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E. V. Spence Reservoir

This is a project to improve water quality by reducing total dissolved solids (TDS) and sulfate in E.V. Spence Reservoir. Together, the adopted TMDLs and the approved I-Plan are the road map to improved water quality.

photo of E.V. Spence Reservoir
E.V. Spence Reservoir

Counties: Coke, Mitchell, Nolan
Parameters: Total Dissolved Solids (TDS), Sulfate
River Basin: Colorado River
Segment: 1411

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Background and Goals

Water quality testing in E. V. Spence Reservoir found that excessive salinity caused by levels of sulfate and total dissolved solids (TSD) are affecting the lake and its use for drinking water. The goal of this project is to reduce point and nonpoint sources of these pollutants to restore and maintain water quality standards for the reservoir.

Description of Watershed

The E.V. Spence Reservoir is located in the upper Colorado River Basin in Coke County. With a surface area of 15,893 acres, it is an important source of water for more than 300,000 people in surrounding cities, including Big Spring, Odessa, Midland, and San Angelo. Additionally, the reservoir serves mining and industrial uses, and it is a popular destination for recreational fishermen.


The Texas State Soil and Water Conservation Board completed a large project to eliminate salt cedar from the watershed. They used both chemical and biological treatment methods to reduce salt cedar from 11,391 acres in the area below Lake J.B. Thomas and south to the E.V. Spence Reservoir.

To reduce salinity, the Colorado River Municipal Water District (CRMWD) has been managing diversions of fresh water from the Colorado River into the reservoir since 2001. Prior to the drought of 2010–2011, the levels of saline contaminants were dropping in E.V. Spence Reservoir and the watershed of the Colorado below it. Then, due to persistent drought, water levels in the reservoir dropped drastically. This, in turn, led to a high concentration of chloride, sulfate, and TDS. As of 2022, chloride, sulfate, and TDS still exceed the criteria.

The Railroad Commission of Texas (RRC) and TCEQ committed $2.6 million to identify and plug 171 abandoned and orphaned oil wells to eliminate that source of pollution through 2002. As CRMWD finds new wells, they notify RRC and work to plug them. The RRC also completed a study to evaluate other management practices that would reduce or prevent salinity in the streams that flow into the reservoir.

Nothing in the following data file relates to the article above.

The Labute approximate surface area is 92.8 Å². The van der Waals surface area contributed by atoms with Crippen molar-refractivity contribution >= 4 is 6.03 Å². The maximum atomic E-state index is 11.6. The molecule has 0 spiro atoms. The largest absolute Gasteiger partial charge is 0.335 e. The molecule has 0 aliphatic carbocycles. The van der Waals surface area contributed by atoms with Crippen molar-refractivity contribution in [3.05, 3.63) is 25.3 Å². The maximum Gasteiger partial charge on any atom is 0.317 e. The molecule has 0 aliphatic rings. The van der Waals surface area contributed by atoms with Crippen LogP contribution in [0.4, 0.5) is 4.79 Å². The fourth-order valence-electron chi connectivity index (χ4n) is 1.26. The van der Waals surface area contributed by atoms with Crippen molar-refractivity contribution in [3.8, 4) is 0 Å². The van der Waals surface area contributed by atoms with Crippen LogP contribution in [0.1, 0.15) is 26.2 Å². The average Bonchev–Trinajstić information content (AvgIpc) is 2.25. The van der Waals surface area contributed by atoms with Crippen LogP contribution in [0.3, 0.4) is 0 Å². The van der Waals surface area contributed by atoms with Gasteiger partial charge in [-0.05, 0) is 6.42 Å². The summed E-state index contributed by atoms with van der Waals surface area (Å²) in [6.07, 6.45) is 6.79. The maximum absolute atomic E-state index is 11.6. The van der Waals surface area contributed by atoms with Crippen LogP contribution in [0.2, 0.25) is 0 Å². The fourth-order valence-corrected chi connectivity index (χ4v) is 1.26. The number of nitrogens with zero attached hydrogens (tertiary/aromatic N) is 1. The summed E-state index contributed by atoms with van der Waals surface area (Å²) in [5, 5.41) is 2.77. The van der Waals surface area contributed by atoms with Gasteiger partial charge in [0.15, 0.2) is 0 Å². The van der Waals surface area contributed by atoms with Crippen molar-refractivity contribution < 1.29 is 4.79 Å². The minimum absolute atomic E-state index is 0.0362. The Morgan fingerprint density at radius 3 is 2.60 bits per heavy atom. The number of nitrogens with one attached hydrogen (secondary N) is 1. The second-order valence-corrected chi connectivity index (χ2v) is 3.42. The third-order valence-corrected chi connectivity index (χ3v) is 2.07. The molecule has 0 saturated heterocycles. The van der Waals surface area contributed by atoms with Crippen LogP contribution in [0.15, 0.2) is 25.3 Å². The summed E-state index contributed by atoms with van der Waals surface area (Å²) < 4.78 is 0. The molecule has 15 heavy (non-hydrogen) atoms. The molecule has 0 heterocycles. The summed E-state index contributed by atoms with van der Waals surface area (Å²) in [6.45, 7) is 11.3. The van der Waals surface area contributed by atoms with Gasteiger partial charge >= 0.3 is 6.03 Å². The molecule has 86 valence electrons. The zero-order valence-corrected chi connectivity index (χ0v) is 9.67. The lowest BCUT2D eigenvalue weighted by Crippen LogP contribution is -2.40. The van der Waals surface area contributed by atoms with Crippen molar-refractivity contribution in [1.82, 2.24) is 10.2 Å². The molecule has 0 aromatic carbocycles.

photo of the E.V. Spence Reservoir

Plugging a well in the
E.V. Spence Watershed

Public Participation

A steering committee was formed in April 1999 to solicit advice, comments, and ideas from interested parties. Membership included a diverse cross-section of stakeholders in the upper Colorado River Basin, including representatives from industry, agriculture, petroleum operations, environmental groups, private citizens, and government agencies.


The commission adopted these TMDLs on June 14, 2002.

The EPA approved these TMDLs on May 9, 2003, at which time they became part of the state's Water Quality Management Plan.

Revisions to TMDLs

From time to time, it is necessary to revise TMDLs to account for changing conditions in the watershed. Revisions to the load allocations in TMDLs are made via the state’s Water Quality Management Plan (WQMP), which is updated quarterly.

The WQMP provides projected effluent limits for use in planning and permitting activities under the Texas Pollutant Discharge Elimination System (TPDES). The TCEQ reviews all applications for new and amended permits for conformance with applicable portions of the WQMP, including adopted TMDLs.


Updates are made to account for changing conditions in the watershed, such as new or revised wasteload allocations, permits that have been canceled or have expired, or changed facility names. Updates use the same units of measure as the original TMDL.

  • July 2009, Appendix III, page 10

WQMP updates may be viewed in person at the TCEQ Library, Building A, 12100 Park 35 Circle, Austin, Texas. Electronic versions of updates published from 2014 through the present are available on the Texas State Library and Archives Commission website .

For WQMP updates prior to 2014, use the TRAIL Search the TCEQ engine as outlined below. The main search box on the page will only conduct a simple search with no exclusionary parameters and should not be used.

  1. First, limit your search to TCEQ only. Do this via the advanced search feature on the left of the page. To limit a search to TCEQ content, enter “” or “” into the “From the Host” search box.
  2. Refine your search to narrow down results. The other search boxes on the left of the page allow for search terms to be included, excluded, or used in an exact phrase search. Date ranges can be used as well.


The commission approved the I-Plan on August 10, 2001. 

For More Information

Please email and mention the E.V. Spence Reservoir in the subject line. Or call us at 512-239-6682. 

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